“We registered the company one week before Israel entered lockdown,” says Harel. “We were planning on going to Morocco and meeting artisans and explaining our concept. All of a sudden, we couldn’t go. For two weeks, we weren’t sure if we should wait but then we decided it’s more relevant now than ever, for both the artisans and the consumers.”

They found and connected with artisans through social media and Zoom meetings. On April 1, they launched the website.

The partners say Morocco is a test case. If they successfully overcome the language and cultural barriers and the problematic delivery and payments infrastructure in Morocco, they will feel confident about approaching craftspeople from other countries.

Someday they hope to meet their Moroccan artisans – many of them Muslims. “We didn’t know how they would feel about working with Jewish Israelis,” says Harel. “We were so happy that all of them were saying they’ve heard amazing things about Tel Aviv and want to come visit someday.”


Go Noodles’ newest branch in Tel Aviv features contact-less order pickup. Photo via Facebook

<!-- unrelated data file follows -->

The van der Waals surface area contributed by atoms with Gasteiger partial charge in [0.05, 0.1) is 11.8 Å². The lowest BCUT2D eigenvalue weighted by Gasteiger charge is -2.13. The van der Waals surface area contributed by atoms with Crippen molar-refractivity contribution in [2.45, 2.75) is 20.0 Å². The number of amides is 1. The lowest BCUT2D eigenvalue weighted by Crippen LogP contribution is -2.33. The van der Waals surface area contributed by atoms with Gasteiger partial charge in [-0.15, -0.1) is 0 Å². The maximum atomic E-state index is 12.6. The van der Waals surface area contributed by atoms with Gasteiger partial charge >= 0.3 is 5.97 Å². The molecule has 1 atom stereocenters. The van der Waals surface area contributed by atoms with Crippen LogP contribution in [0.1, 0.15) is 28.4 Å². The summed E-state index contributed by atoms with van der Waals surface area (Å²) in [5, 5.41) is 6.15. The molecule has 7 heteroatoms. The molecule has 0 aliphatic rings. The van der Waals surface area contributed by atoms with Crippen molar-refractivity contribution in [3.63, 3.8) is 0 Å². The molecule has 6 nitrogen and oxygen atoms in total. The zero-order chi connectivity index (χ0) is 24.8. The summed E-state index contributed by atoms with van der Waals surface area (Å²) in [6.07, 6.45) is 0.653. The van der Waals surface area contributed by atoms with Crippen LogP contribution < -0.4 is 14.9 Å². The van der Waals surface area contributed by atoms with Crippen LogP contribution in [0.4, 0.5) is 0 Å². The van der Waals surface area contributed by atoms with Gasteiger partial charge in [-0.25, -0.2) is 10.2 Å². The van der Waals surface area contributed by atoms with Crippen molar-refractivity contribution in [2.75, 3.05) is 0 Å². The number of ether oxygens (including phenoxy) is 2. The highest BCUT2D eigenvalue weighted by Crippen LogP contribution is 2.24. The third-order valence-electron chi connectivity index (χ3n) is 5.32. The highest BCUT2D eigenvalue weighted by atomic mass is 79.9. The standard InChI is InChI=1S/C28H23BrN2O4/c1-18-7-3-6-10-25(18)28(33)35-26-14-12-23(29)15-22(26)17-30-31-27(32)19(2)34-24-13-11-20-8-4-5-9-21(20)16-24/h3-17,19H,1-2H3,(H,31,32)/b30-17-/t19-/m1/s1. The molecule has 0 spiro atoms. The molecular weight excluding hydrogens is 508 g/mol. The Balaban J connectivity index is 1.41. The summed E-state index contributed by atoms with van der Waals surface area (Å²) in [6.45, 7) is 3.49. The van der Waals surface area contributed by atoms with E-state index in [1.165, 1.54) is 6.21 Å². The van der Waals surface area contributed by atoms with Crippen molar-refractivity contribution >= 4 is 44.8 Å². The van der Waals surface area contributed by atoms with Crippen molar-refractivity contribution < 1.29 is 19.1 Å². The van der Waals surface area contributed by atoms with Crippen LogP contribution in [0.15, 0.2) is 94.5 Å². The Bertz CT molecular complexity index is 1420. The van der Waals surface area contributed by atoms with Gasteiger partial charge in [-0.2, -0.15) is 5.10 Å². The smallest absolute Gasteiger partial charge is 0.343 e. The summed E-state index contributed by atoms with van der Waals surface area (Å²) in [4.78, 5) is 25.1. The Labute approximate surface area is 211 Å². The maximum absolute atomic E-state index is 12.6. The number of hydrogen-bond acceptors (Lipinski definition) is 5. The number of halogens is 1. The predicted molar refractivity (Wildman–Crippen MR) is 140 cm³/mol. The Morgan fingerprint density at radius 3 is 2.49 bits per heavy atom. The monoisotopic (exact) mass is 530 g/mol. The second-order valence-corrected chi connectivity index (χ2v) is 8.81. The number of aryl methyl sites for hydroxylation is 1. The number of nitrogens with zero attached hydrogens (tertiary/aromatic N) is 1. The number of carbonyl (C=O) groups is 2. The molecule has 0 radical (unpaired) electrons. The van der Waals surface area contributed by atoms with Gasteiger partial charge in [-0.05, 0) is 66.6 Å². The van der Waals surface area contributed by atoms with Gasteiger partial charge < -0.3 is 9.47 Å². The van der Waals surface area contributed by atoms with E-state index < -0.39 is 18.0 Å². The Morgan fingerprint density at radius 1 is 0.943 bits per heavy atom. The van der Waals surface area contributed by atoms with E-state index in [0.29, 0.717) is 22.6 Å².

Tel Aviv Asian noodle chain Go Noodles has been around since 2004, but its third and newest branch features a contact-free system for ordering and picking up meals.

Customers order and pay via an app or touch-screen monitors at the branch (which can be wiped down between uses).

When their noodle meal is ready for pickup, the chefs put it into a numbered clear compartment, like a post-office box, in the wall between the kitchen and the storefront. The customer gets a text message with a code to open the box.

It’s like an old-time automat, only without tables and chairs.

Shmulik Gal, who took over the chain in 2014, said he came up with this novel takeout concept a year ago to keep overhead costs low. The timing of its implementation in July turned out to be serendipitous, as the pandemic has closed or severely curtailed restaurant activity.

“People are looking for less contact with others, less intermingling, less touching,” Gal told Ynet. “I think this thing has a lot of strength and people will embrace it.”


You might think opening a new ice cream shop is not a wise move during a pandemic when people aren’t venturing out as much — and wearing masks when they do.

But the childhood friends who opened Pinoli Gelato in Tel Aviv’s Dizengoff Square in early May were banking on the fact that Israelis have it bad for ice cream.

Photo courtesy of the Pinoli Facebook page

The proprietors, Golan Dahan and Yoash Amar, are former paratroopers who pooled their resources to build the shop before Covid-19 hit, and decided to continue with their plans despite the risks.

Among their early customers was Tel Aviv Mayor Ron Hudai, who raved about the pine-nut flavor in a Facebook post (pinoli is Italian for pine nut).